How Does A Child With Autism Impact Family Life?

The Christi family poses for a photo at Joint Base Andrews, Md., April 27, 2017. Michael Christi, far right, son of Jeff Christi and Maj. Rebecca Christi, 799th Medical Group pediatrician, has autism spectrum disorder. The Air Force provides Michael with health and educational services, including Exceptional Family Member Program and Extended Care Health Options, which in turn provide therapies such as applied behavior analogy, speech therapy, and occupational therapy. April is also Autism Awareness Month, which is meant to increase understanding and acceptance of autism. (U.S. Air Force photo by Airman 1st Class Valentina Lopez)


It was at the 2017 Autism Conference where medical professionals and other specialists met and shared knowledge and expertise. The event was not only an opportunity for families with autistic family members to learn more about the condition, but it was also an opportunity to get a lot of freebies – free hair cut, free play for kids, and free art shows. Plus, it was filled with law enforcers that were provided by the town to control the crowd and maintain safety and security.

One of the goals of the event was to educate parents and caregivers on the effects of having a child with autism and how this impacts family life.

Family Adjustments

It is vital to acknowledge that family dynamics will ultimately change after the diagnosis. There is no other way around it, but eventually, everyone will have been adjusted to the situation and accept the truth. Going out with the whole family for picnics, holidays, field trips, and the usual family traditions can be challenging when a child with autism is involved.

Accommodations must be chosen so that the child will be comfortable and will not cause any hassle or distribution that may induce tantrums. However, despite these modifications, fun and memories can still be captured, and families must continue doing activities together instead of ceasing to do them because of the difficulties.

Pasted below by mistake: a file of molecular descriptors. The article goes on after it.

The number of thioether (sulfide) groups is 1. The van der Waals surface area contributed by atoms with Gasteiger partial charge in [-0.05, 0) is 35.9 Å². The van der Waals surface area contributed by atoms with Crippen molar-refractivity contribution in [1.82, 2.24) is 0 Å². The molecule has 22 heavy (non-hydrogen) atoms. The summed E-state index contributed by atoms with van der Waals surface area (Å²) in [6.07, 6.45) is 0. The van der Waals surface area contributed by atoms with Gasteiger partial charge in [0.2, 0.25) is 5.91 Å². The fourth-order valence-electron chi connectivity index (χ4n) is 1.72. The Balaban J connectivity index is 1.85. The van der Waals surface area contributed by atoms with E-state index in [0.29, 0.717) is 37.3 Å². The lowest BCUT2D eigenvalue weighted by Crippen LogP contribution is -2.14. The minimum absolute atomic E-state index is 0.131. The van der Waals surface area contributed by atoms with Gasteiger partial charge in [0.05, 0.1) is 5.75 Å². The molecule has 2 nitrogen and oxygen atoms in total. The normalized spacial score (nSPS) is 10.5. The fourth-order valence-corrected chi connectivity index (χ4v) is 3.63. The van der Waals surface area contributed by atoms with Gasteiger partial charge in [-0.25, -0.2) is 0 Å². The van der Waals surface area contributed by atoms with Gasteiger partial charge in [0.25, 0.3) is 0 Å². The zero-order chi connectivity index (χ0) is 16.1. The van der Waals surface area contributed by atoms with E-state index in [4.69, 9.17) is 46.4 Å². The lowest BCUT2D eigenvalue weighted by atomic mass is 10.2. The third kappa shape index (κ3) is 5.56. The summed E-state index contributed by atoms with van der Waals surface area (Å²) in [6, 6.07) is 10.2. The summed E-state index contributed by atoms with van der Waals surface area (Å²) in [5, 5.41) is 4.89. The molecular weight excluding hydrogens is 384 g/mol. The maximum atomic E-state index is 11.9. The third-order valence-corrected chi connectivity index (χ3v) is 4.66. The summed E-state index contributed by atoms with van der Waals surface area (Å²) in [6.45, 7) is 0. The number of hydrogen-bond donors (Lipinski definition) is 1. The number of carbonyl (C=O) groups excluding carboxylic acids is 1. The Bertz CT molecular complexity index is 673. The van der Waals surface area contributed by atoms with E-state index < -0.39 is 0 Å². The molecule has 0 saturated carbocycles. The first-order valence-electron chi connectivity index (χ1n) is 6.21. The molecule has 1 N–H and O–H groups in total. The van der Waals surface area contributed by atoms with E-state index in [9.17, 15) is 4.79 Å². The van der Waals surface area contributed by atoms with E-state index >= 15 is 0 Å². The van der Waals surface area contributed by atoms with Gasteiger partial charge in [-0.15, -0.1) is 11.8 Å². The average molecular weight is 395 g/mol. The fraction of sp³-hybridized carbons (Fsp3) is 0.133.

Parents’ Adjustments

It’s natural for parents to have big dreams for their children, whether parents are vocal or not about them. When they learn that one of their children (or their only child) has autism, they initially become dismayed and frustrated, and most of them change their minds about what they think about their child. They are often discouraged because the dreams that they had for their child will no longer be realized. However, they should not feel this way.

The truth is, every child is unique in his way – even a child with autism. So while he may be physically or mentally disabled, parents will soon discover that their child has other special personalities and talents. He can be good at painting or drawing; he could be a math genius! Parents must learn how to hone and improve the skills that their children with autism have.

Relationship With Other Children

Parents usually worry because their other children might think that they spend too little time with them and too much time on their sibling with autism. Of course, there’ll be doctors’ appointments and therapy sessions. If the other children are unable to understand the reason for the lesser attention, they are more likely to be affected mentally and emotionally.


It is therefore important for parents to explain to them that even if they spend time with their sibling because of his condition, it doesn’t mean that they are less loved. It is only because their brother needs more help – and that even they should do their part. There must always be communication for them to understand. They should also be included in the activities that parents have for their autistic child so that they will develop more love and empathy for him.